This dissertation explores democratization in an era of globalization by following a three-pronged strategy. First, I develop a formal model which examines the resilience of authoritarian regimes against the backdrop of a global market. The model combines a two-country two-factor general equilibrium model of international trade and a political model of strategy optimization by different political agents in an authoritarian society. The formal analysis concludes that (1) both socio-economic endowments and characteristics of the authoritarian state apparatus go a long way in determining the tariff-repression policy equilibrium; (2) tariff reduction beyond a certain point will trigger a process of political relaxation, which in turn expands the room for collective political movements and facilitates the process of democratization.
Second, drawing upon a cross-sectional time-series data set covering 1913 country-year units of authoritarian observations from 1981 to 2002, I confront the set of formal propositions to empirical tests. The findings of Seemingly Unrelated Regression are confirmative of the formal hypotheses as to structural determinants of varieties of authoritarianism. Path Regression generates supportive evidence for a two-link theory of trade-led democratization in authoritarian regimes, where tariff reduction induces political liberalization and political liberalization fosters democracy.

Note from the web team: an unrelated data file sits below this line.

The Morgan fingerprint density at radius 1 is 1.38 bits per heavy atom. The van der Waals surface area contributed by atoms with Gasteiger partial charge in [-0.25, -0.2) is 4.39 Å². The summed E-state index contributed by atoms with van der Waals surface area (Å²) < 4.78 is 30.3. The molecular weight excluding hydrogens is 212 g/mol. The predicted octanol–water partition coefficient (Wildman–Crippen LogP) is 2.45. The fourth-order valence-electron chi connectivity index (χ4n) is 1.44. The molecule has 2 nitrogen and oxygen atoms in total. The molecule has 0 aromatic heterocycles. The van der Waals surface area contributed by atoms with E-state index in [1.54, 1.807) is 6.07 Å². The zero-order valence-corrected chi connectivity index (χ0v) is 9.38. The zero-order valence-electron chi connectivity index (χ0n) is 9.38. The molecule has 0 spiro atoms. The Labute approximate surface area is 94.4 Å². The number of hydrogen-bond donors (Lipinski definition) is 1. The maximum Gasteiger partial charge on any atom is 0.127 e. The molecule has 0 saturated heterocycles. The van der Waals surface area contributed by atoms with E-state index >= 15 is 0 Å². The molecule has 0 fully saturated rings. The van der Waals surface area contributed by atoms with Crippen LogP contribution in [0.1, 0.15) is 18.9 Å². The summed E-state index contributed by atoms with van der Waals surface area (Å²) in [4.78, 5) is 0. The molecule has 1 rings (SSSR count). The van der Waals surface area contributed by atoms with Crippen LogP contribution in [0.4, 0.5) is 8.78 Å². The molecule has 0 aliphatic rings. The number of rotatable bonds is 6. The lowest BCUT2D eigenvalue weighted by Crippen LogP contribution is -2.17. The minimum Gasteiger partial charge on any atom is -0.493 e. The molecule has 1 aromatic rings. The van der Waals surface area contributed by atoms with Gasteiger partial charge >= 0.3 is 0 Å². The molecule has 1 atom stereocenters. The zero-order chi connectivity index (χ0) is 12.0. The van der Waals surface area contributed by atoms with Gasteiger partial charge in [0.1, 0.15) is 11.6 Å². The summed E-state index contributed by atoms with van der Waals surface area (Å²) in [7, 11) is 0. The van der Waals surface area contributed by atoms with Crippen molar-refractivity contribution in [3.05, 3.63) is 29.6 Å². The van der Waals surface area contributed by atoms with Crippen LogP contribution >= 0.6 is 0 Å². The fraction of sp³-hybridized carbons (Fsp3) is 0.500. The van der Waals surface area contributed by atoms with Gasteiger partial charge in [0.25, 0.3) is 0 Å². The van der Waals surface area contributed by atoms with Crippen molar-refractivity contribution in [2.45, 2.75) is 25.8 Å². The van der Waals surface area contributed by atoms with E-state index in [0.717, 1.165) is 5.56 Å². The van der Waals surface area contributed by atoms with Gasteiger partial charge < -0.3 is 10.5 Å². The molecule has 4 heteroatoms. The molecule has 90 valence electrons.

Third, guided by the formal analytical framework, I engage in historical analysis to understand why three otherwise-similar countries in East Asia, namely South Korea, Singapore and China, have ended up in different types of tariff-repression equilibria since the 1980s. As demonstrated by the case studies, the formal model developed in this dissertation provides a powerful tool to rationalize the South Korean paradigm, solve the Singapore riddle, and predict China's political future.
|Advisor:||Roemer, John E.|
|School Location:||United States -- Connecticut|
|Source:||DAI-A 68/12, Dissertation Abstracts International|
|Subjects:||International law, International relations|
|Keywords:||Democratization, East Asia, Globalization, Repression, Tariffs, Trade, Trade and democracy|
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